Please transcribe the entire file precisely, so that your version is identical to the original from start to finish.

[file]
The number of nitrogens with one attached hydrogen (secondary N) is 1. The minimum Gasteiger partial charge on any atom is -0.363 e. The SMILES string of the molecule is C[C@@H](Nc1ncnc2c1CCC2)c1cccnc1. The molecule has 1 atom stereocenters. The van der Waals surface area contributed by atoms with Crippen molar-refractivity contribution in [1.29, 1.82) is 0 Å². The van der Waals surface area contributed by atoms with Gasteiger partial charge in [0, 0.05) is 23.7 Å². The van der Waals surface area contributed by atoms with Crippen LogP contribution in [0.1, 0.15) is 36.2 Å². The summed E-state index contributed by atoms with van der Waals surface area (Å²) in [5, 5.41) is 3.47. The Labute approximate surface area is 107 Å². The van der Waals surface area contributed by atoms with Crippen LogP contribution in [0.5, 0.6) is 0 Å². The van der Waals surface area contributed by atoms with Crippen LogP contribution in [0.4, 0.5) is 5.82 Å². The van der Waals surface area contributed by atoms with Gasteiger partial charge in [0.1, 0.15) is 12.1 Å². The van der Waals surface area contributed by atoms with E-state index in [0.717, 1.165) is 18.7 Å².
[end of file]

The number of nitrogens with one attached hydrogen (secondary N) is 1. The minimum Gasteiger partial charge on any atom is -0.363 e. The SMILES string of the molecule is C[C@@H](Nc1ncnc2c1CCC2)c1cccnc1. The molecule has 1 atom stereocenters. The van der Waals surface area contributed by atoms with Crippen molar-refractivity contribution in [1.29, 1.82) is 0 Å². The van der Waals surface area contributed by atoms with Gasteiger partial charge in [0, 0.05) is 23.7 Å². The van der Waals surface area contributed by atoms with Crippen LogP contribution in [0.1, 0.15) is 36.2 Å². The summed E-state index contributed by atoms with van der Waals surface area (Å²) in [5, 5.41) is 3.47. The Labute approximate surface area is 107 Å². The van der Waals surface area contributed by atoms with Crippen LogP contribution in [0.5, 0.6) is 0 Å². The van der Waals surface area contributed by atoms with Crippen LogP contribution in [0.4, 0.5) is 5.82 Å². The van der Waals surface area contributed by atoms with Gasteiger partial charge in [0.1, 0.15) is 12.1 Å². The van der Waals surface area contributed by atoms with E-state index in [0.717, 1.165) is 18.7 Å².